6. Take your time with her. Cyber Security is not easy, even for the younger generations, so cut your Nanna some slack. Don’t be tempted to take the device from her and do it yourself because she won’t ever learn herself. Teaching your Nanna cyber security techniques may take time and she may ask you on multiple occasions to go over something you’ve already shown her, but she’ll learn with practice. 

7. Write down step-by-step instructions. This could help her with other technology-based activities too. As well as her little password book, my Nan has a book of things I’ve taught her, like copying photos off her phone and renaming them in a different folder. I also have a little book of instructions I’ve learned and can’t quite remember from my degree course, so there’s no shame in having written instructions – especially if it helps keep you safe. 

8. Celebrate the little wins with her. Like I said before, this stuff is hard. Even if your Nanna has completed something incredibly basic and mundane, to you, celebrate her success.  

So, those are a few of my tips for educating your Nanna on Cyber Security. I haven’t exhausted the list of possible tips, not at all, but hopefully these will help you help your Nanna.   Good Luck! 

References: 

www.acfe.com/fraud-examiner

www.ourwatch.org.uk/crime-prevention/crime-prevention-toolkits/scams/scams-older-people 

www.quora.com/What-is-a-good-method-for-elderly-people-to-manage-their-passwords

By Mustafa Obousy

Employees are proposed to be possibly the weakest link in a business in terms of its’ security system, as they are most liable to hacking schemes – as they are usually targeted through emails and attachments which could potentially bring down the reputation of a business eventually leading to organisation failure.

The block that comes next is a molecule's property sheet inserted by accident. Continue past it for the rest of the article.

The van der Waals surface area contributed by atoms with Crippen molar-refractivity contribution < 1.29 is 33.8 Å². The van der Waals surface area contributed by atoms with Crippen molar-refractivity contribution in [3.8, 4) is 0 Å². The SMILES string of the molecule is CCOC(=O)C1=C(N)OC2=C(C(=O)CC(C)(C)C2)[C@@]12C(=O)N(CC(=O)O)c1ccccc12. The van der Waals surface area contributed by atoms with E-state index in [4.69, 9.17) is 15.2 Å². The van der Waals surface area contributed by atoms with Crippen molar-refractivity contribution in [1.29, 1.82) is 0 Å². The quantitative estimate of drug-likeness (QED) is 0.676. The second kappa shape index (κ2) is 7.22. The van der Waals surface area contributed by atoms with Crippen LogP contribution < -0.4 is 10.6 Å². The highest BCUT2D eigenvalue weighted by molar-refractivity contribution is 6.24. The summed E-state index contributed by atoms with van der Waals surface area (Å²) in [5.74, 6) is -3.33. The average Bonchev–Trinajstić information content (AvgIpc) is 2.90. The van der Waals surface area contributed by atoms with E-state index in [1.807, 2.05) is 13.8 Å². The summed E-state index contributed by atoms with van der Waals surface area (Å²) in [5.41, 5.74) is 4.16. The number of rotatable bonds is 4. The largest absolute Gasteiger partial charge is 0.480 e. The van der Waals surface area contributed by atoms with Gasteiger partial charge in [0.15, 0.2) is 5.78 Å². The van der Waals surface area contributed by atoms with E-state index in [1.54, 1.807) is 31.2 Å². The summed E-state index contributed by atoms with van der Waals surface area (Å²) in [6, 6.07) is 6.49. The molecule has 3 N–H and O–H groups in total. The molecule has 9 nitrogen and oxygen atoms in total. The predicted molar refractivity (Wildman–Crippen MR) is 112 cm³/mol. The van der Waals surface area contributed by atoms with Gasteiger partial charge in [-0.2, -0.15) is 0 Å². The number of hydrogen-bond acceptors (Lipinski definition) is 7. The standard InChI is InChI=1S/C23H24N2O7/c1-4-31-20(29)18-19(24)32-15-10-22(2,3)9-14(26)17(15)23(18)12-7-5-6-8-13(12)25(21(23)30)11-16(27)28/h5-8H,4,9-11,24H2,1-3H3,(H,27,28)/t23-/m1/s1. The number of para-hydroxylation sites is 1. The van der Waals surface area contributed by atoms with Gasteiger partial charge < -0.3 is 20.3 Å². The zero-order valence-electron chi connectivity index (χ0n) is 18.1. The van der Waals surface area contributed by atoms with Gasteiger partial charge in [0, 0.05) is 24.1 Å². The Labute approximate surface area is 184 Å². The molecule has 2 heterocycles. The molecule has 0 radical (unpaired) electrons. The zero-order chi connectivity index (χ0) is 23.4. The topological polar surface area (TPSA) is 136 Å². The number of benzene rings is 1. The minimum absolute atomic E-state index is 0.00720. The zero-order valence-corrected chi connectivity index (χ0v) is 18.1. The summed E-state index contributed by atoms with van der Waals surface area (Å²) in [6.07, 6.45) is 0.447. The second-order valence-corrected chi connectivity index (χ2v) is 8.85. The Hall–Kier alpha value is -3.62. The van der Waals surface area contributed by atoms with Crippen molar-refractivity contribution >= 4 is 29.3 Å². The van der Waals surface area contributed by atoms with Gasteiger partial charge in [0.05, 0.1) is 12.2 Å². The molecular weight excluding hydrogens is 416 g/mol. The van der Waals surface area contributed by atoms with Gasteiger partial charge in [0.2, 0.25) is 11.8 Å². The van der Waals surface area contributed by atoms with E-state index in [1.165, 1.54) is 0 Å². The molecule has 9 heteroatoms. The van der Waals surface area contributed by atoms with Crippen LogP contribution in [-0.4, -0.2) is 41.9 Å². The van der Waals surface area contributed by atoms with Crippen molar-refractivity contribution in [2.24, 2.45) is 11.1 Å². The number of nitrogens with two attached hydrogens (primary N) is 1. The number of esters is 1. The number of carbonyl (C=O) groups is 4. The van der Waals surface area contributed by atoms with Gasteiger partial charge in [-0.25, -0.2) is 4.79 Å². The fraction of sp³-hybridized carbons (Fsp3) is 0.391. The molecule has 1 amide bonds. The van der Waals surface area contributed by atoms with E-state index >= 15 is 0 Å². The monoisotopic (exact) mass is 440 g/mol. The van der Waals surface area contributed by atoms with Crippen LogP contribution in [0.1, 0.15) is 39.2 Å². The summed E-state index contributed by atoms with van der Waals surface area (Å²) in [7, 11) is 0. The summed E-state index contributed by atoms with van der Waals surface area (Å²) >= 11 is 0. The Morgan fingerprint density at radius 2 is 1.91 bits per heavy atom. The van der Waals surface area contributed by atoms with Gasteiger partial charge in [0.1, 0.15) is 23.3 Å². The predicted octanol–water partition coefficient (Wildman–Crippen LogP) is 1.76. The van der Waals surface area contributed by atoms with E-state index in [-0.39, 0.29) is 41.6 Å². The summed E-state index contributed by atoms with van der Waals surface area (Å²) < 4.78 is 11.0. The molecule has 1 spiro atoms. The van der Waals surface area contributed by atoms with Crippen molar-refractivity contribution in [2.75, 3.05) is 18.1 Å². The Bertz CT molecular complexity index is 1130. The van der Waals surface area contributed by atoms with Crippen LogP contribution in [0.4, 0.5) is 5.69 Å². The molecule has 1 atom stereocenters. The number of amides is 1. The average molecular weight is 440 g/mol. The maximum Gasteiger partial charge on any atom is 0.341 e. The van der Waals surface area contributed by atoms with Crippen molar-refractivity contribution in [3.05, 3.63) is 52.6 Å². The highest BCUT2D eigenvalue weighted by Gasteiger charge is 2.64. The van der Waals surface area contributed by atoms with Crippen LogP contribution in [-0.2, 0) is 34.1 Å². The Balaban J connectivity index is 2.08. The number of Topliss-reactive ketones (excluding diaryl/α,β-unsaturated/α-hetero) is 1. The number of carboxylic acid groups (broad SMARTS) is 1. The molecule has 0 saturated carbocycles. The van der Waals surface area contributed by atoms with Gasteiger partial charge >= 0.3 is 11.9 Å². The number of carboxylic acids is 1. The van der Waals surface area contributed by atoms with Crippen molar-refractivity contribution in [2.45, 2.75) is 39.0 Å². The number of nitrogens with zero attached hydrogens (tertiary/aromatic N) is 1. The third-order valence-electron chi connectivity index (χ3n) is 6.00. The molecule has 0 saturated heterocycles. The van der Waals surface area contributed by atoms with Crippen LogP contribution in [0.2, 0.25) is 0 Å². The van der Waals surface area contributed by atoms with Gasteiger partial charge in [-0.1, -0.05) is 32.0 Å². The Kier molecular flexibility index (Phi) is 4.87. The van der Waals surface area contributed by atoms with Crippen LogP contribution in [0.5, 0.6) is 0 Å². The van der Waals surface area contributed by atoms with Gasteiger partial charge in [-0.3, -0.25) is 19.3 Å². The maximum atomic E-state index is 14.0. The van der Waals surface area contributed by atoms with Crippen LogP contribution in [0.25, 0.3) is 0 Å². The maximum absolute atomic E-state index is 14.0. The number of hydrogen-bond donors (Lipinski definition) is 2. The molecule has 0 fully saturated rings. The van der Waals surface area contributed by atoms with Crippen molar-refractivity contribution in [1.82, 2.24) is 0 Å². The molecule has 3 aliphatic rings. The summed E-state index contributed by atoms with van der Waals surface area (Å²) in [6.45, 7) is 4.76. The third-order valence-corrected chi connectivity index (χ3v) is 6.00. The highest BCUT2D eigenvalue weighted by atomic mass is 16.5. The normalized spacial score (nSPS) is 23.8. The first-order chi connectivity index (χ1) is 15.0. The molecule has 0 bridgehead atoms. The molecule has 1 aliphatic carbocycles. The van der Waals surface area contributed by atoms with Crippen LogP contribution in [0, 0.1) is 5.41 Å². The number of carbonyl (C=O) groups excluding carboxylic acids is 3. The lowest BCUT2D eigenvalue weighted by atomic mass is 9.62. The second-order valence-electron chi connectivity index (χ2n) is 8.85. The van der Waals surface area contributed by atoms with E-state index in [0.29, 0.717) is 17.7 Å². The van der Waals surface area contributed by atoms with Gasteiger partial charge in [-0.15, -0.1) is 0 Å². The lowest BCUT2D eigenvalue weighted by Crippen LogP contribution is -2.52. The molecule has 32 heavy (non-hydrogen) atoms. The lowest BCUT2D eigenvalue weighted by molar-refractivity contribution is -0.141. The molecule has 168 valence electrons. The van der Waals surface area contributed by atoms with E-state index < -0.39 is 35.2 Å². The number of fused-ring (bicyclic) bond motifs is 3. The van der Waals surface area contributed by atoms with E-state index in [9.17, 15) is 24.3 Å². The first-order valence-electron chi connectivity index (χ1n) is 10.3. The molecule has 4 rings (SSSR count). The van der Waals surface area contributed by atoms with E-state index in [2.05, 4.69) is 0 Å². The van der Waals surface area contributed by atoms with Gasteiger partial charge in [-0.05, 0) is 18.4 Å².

A liability to the system

Employees could be considered a threat to the security system in businesses, as they are most liable to fall for hacking and phishing scams, which substantially are distributed through emails containing vast links or attachments. Although workers have been proven to be a great asset, they can also be deemed a liability due to the loosely affiliated cybercriminals that have made a business off of scamming individuals – thus the amount of data breaches has been exponentially increasing over the years, as in 2017 there have been 1,000 data breaches – compromising just under 2 billion records compared to only 784 data breaches in 2016 (Ismail, 2018), by 2019 the number of data breaches had expanded to 5,134 (Henriquez, 2019).

Hacking and Phishing scams

Phishing scams are essentially a fraudulent method of obtaining information such as account credentials and credit details through disguising themselves as a trusted entity over electronic communication, hence with the use of employee information the hacker can get into the users’ network and hence possibly sabotage the system. There has been an upsurge in scams over the years – whom certain individuals have made a profit out of vulnerable users – with the rise of the internet in recent times this has become more common. The most common types of phishing methods are spearfishing and whaling. Both including manipulating user information. Whaling includes targeting anyone in an organisation, and harpooning their information – if this attack is proven successful then they can conduct CEO fraud – this is when they can abuse the compromised email account to authorise fraudulent wire transfers to the institution. In spearfishing, this includes impersonating your target user including his name and address, subsequently to expedient the victim into clicking on a malicious URL or attachment to hand over potential data for the company – this can lead to a sabotage of the system or the theft of intellectual property or money.